The invention being thus described, it is obvious that the invention may be varied in many ways. For example, the header or header/enclosure of the present invention may be readily modified to accept a different number of optical connectors than specifically illustrated, and the optical connectors may be readily modified to carry different numbers of optical fibers than illustrated in the above specific examples. Other modifications or additions, such as using plugs to seal the connector interfaces 3 when not in use, and/or extending the detector interfaces 8 downward with a transparent window inserted beneath the end of the optical fiber in each of the detector and emitter interfaces to achieve a permanent seal against liquids and dust entering the enclosure, are not to be regarded as a departure from the spirit and scope of the invention, and all such modifications as would be obvious to one skilled in the art are intended to be included within the scope of the following claims.
|Cited Patent||Filing date||Publication date||Applicant||Title|
|US4307934 *||May 8, 1978||Dec 29, 1981||General Dynamics, Pomona Division||Packaged fiber optic modules|
|US4820659 *||Oct 15, 1987||Apr 11, 1989||General Electric Company||Method of making a semiconductor device assembly|
|US5032898 *||Dec 7, 1981||Jul 16, 1991||Amp Incorporated||Electro-optic device assembly having integral heat sink/retention means|
|US5066112 *||Dec 21, 1989||Nov 19, 1991||Donnelly Corporation||Perimeter coated, electro-optic mirror|
|US5488705 *||Jan 31, 1995||Jan 30, 1996||E. I. Du Pont De Nemours And Company||Apparatus for connecting computer devices|
|US5617233 *||Sep 28, 1995||Apr 1, 1997||The United States Of America As Represented By The Secretary Of The Air Force||Transparent optical node structure|
|Citing Patent||Filing date||Publication date||Applicant||Title|
|US6741785||Apr 19, 2002||May 25, 2004||Plexus Corporation||Optical fiber management system and method|
|US6829425||Apr 19, 2002||Dec 7, 2004||Plexus Corporation||Optical fiber management system and method|
|US6891608||Aug 5, 2002||May 10, 2005||Lightwave Electronics Corporation||Aligning a lens with respect to an axis of beam propagation|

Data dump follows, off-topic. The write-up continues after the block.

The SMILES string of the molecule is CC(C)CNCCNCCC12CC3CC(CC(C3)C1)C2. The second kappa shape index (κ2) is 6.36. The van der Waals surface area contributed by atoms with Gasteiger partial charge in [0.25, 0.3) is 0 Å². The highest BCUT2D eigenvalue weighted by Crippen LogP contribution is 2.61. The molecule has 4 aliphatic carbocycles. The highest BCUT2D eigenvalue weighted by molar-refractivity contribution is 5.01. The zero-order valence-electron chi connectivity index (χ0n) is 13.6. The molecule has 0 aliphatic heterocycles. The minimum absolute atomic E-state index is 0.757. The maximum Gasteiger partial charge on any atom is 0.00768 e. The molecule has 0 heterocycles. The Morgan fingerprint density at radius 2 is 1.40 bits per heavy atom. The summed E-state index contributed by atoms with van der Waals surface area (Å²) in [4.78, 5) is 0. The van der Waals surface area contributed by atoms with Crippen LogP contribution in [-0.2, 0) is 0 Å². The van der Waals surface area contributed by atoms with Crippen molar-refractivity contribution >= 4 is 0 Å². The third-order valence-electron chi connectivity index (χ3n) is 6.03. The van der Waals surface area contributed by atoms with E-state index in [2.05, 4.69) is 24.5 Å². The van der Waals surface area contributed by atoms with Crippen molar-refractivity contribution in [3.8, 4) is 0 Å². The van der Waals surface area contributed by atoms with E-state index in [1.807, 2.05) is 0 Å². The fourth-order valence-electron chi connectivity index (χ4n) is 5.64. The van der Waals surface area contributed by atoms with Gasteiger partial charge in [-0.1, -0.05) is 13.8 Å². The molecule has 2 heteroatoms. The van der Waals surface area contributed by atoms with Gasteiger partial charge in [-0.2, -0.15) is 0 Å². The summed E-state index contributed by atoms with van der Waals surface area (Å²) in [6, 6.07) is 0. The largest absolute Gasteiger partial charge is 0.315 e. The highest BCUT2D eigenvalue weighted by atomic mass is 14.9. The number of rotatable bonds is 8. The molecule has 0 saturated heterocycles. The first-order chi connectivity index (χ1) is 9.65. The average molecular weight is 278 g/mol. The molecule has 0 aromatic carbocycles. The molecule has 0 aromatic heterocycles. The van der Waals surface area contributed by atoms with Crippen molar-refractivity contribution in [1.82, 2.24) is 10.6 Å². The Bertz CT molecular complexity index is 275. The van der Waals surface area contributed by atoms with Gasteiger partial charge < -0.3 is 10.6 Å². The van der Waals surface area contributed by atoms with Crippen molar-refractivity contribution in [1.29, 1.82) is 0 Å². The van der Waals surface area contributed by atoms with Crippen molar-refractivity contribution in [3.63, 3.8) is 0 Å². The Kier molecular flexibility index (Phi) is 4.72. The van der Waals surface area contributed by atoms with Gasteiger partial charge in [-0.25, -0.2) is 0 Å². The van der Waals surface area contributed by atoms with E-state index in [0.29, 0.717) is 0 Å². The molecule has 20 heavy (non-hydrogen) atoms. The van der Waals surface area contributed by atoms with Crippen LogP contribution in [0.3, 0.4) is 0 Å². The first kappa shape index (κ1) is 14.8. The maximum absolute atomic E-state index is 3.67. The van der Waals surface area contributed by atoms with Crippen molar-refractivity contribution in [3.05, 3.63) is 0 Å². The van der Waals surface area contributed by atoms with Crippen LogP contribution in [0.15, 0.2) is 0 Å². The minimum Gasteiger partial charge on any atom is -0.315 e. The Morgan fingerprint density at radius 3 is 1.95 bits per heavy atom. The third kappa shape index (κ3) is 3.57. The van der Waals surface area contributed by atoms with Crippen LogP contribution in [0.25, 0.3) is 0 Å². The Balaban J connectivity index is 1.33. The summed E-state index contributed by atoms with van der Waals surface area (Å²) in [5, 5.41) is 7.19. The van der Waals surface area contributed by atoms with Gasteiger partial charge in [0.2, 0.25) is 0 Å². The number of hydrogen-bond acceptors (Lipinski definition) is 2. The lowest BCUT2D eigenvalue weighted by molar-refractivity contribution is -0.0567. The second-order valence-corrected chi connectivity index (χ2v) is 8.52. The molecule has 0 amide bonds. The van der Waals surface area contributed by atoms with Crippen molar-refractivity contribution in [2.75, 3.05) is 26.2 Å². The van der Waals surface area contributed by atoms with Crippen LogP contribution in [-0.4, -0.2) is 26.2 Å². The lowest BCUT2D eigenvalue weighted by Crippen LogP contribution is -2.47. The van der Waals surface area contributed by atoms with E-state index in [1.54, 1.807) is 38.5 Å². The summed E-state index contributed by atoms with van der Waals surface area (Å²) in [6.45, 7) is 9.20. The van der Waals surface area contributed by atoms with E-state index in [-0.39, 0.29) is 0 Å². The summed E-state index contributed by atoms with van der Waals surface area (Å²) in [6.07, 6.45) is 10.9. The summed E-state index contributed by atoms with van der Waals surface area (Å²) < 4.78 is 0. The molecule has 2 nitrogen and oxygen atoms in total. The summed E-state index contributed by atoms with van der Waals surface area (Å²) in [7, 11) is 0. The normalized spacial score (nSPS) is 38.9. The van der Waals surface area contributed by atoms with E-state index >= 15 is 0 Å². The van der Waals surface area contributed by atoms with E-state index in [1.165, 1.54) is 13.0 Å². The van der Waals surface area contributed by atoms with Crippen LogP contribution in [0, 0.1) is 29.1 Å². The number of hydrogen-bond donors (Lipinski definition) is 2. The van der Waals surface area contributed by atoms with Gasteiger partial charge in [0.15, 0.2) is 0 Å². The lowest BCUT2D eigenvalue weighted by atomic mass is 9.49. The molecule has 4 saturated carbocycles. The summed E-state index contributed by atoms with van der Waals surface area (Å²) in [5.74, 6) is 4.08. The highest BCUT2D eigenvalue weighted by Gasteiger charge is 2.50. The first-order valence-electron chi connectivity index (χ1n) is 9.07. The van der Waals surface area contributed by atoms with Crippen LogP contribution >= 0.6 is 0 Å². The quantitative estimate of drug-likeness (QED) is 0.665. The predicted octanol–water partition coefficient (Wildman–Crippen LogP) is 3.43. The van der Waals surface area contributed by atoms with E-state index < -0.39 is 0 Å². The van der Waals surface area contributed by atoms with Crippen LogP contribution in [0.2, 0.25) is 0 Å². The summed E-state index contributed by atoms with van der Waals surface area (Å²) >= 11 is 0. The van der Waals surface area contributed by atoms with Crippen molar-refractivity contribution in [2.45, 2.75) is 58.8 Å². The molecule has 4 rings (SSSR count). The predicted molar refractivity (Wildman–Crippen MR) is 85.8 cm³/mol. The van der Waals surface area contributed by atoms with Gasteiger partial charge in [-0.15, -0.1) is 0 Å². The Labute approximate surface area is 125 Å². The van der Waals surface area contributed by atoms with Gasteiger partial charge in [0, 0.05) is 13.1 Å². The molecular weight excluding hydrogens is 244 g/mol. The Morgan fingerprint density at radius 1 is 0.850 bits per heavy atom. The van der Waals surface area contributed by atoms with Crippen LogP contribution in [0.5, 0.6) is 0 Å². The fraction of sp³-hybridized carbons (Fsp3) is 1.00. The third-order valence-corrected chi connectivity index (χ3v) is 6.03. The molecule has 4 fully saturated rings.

|US6993239||Oct 3, 2003||Jan 31, 2006||Avanex Corporation||Optical modules employing glass-sealed fiber feedthru with C-seal|
|US7190589||Oct 19, 2004||Mar 13, 2007||Cinch Connectors, Inc.||Electronic control enclosure|
|US7354280 *||Aug 8, 2006||Apr 8, 2008||Deere & Company||Modular power distribution system|
|US7369413||Mar 12, 2007||May 6, 2008||Cinch Connectors, Inc.||Electronic control enclosure|
|US7469081||Sep 1, 2006||Dec 23, 2008||Mobius Photonics, Inc.||Reducing thermal load on optical head|
|US7542294||Mar 12, 2007||Jun 2, 2009||Cinch Connectors, Inc.||Electronic control enclosure|
|US20030219194 *||Apr 19, 2002||Nov 27, 2003||Barthel William F.||Optical fiber management system and method|
|US20040021865 *||Aug 5, 2002||Feb 5, 2004||Lightwave Electronics Corporation||Aligning a lens with respect to an axis of beam propagation|
|US20070147004 *||Feb 13, 2007||Jun 28, 2007||Cinch Connectors, Inc.||Electronic control enclosure|
|US20070153484 *||Mar 12, 2007||Jul 5, 2007||Cinch Connectors, Inc.||Electronic control enclosure|
|US20070153485 *||Mar 12, 2007||Jul 5, 2007||Cinch Connectors, Inc.||Electronic control enclosure|
|US20080038942 *||Aug 8, 2006||Feb 14, 2008||David Scott Gordon||Modular power distribution system|
|US20080056642 *||Sep 1, 2006||Mar 6, 2008||Mobius Photonics, Inc.||Reducing thermal load on optical head|
|EP1521108A1 *||Sep 29, 2004||Apr 6, 2005||Avanex Corporation||Optical modules employing glass-sealed fiber feedthru with c-seal|
|WO2008125278A2 *||Apr 10, 2008||Oct 23, 2008||Fraunhofer-Gesellschaft zur Förderung der angewandten Forschung e.V.||Device and method for constructing optoelectronic assemblies|
|WO2008125278A3 *||Apr 10, 2008||May 28, 2009||Fraunhofer Ges Forschung||Device and method for constructing optoelectronic assemblies|
|Cooperative Classification||G02B6/426, G02B6/4292, G02B6/4246|
|European Classification||G02B6/42D, G02B6/42C6|
|Apr 22, 1997||AS||Assignment|
Owner name: PHOENIX INTERNATIONAL CORPORATION, NORTH DAKOTA
Free format text: ASSIGNMENT OF ASSIGNORS INTEREST;ASSIGNORS:THOMAS, JOHN C.;PAULSON, JOHN D.;JACOBSON, JON T.;REEL/FRAME:008527/0550
Effective date: 19970421
|Jun 5, 2002||FPAY||Fee payment|
Year of fee payment: 4
|Jul 5, 2006||FPAY||Fee payment|
Year of fee payment: 8
|Jul 6, 2010||FPAY||Fee payment|
Year of fee payment: 12
|Mar 19, 2014||AS||Assignment|
Owner name: JOHN DEERE ELECTRONIC SOLUTIONS, INC., NORTH DAKOT
Free format text: CHANGE OF NAME;ASSIGNOR:PHOENIX INTERNATIONAL CORPORATION;REEL/FRAME:032484/0859
Effective date: 20140106